Finally, most importantly, and a must do – everyone should know their Rights. I’m not talking about “reproductive rights” or “gay rights” or other unwritten claims. It is time for everyone to read the Bill of Rights in the United States Constitution and the Rights contained in Article 1 of the Florida Constitution (for Florida residents – insert your state where appropriate). These are the Rights that have the force of law. If you don’t know them you give them up. If you find yourself with a lawyer saying “I didn’t know…” it is too late.  Put down the latest “shades of grey” novel and read these things. Read them 4 times a year. Commit them to memory. If you memorized them but don’t quite understand their meaning – Google it. The answers are out there and through increased knowledge of these things maybe, just maybe, common sense will emerge.

Double-Jeopardy Issues with Suspended License Cases

Defendant and Counsel (1895), by Yeames, an ex...
Defendant and Counsel (1895), by Yeames, an example of the problem picture, which invites the viewer to speculate on the woman’s alleged crime and on whether or not she may be guilty. (Photo credit: Wikipedia)

Just a quick post on double-jeopardy issues with suspended license cases

Early on, prior to the Blockberger case, a person could be found guilty of Driving While License Suspended [DWLS] and No Valid Drivers License [NVDL]. Lanier v. State, 226 So.2d 37 (Fla. 1st DCA 1969).  Then, some 31 years later, the 5th DCA decided that a Defendant cannot be found guilty of both DWLS and NVDL. Roedel v. State, 773 So.2d 1280 (Fla. 5th DCA 2000).

A Defendant cannot be found guilty twice for a single episode of DWLS. Hallman v. State, 492 So.2d 1136 (Fla. 2d DCA 1986).

A Defendant cannot be found guilty of Felony DWLS [F-DWLS] and DWLS-HTO for same act. Franklin v. State, 816 So.2d 1203 (Fla. 4th DCA 2002).

A Defendant can be found guilty of DWLS with permanently revoked [DWLS-PR] license and DWLS-HTO for same act. Webb v. State, 816 So.2d 1190 (Fla. 4th DCA 2002).

Now it gets confusing . . .
Can a Defendant be found guilty of Driving While License Suspended AND Driving While License Suspended as a Habitual Traffic Offender?

The state may prosecute for violation of DWLS and DWLS as a Habitual Traffic Offender [DWLS-HTO] under “same elements test” and is not double jeopardy. State v. Cooke, 767 So.2d 468 (Fla. 4th DCA 2000).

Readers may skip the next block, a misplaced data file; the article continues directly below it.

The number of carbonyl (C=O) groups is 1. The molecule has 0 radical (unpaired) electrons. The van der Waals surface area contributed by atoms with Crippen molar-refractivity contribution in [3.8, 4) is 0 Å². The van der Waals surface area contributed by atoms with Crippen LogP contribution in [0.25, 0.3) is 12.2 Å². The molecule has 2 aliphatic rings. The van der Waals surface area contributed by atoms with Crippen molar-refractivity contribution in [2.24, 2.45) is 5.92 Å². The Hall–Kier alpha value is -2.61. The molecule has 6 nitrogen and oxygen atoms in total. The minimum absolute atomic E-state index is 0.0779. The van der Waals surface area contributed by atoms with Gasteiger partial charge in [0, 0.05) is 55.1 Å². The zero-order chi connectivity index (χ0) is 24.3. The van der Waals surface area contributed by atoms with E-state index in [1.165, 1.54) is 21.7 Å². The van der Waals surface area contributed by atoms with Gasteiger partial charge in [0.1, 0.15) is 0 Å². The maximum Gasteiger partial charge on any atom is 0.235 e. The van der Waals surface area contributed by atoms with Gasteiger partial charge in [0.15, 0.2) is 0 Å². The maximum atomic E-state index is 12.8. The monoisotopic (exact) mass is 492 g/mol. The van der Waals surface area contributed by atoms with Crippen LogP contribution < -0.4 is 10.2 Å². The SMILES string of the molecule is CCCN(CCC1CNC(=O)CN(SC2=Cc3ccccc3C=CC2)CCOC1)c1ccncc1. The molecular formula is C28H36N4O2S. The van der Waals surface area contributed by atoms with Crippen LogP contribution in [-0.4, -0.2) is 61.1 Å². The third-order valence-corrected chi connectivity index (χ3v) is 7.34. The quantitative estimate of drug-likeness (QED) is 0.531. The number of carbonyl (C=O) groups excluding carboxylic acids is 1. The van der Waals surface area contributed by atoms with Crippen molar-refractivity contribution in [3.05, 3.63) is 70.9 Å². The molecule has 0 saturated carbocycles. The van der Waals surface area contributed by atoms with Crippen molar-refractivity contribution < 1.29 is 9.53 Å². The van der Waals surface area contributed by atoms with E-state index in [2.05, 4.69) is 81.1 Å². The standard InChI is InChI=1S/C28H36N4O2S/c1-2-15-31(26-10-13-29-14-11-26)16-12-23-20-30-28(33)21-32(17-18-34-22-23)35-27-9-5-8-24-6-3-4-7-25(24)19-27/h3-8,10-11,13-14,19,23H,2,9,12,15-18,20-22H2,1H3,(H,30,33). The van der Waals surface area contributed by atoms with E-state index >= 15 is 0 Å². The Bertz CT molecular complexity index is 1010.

but, . . .

A Defendant cannot be found guilty of DWLS and DWLS-HTO based on “primary evil” under “degree variants” analysis. Duff v. State, 942 So.2d 926 (Fla. 5th DCA 2006).

but wait, . . .

A Defendant can be found guilty of DWLS and DWLS-HTO based on “degree variants” analysis (completely avoiding “primary evil” test, no mention of Duff case, and a confusing look at “penalties,” whether they are “moving violations,” if they receive “points,” etc.). State v. Gil, 68 So.3d 999 (Fla. 3d DCA 2011).

When someone figures out what the Gil case is trying to say please comment or contact me and let me know.


Florida 2d DCA conflicts on Gant Issue with 5th DCA

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STATE, v. McCULLOUGH, 37 Fla. L. Weekly D49b (Fla. 2d DCA, Dec 30,2011) – The State appeals from the trial court’s order granting Sharon Laverne McCullough’s motion to suppress evidence seized following her arrest. Because the search of McCullough’s car was illegal under the United States Supreme Court’s holding in Arizona v. Gant, 556 U.S. 332, 129 S.Ct. 1710 (2009), we affirm.

McCullough was arrested during a “warrant round-up.” The arresting officer executed the warrant after McCullough pulled into her private driveway. She had already exited her vehicle and locked her door when the officer approached her. After McCullough locked the vehicle door, the officer effectuated the arrest under the outstanding warrant by instructing her to put her hands behind her back for handcuffing. Before being handcuffed, McCullough threw her vehicle keys to her son, who entered the residence at which the car was parked. McCullough was then escorted into the patrol car “without incident.” No evidence was presented that the officer could see any contraband or evidence of any crime inside the car. The officer then went to the door of the home and instructed McCullough’s son to give him the keys. After McCullough’s son complied with this instruction, the officer returned to the vehicle, unlocked it using McCullough’s key, and conducted a search inclusive of McCullough’s purse that was inside the car. The search revealed cash, marijuana, and cocaine inside McCullough’s purse.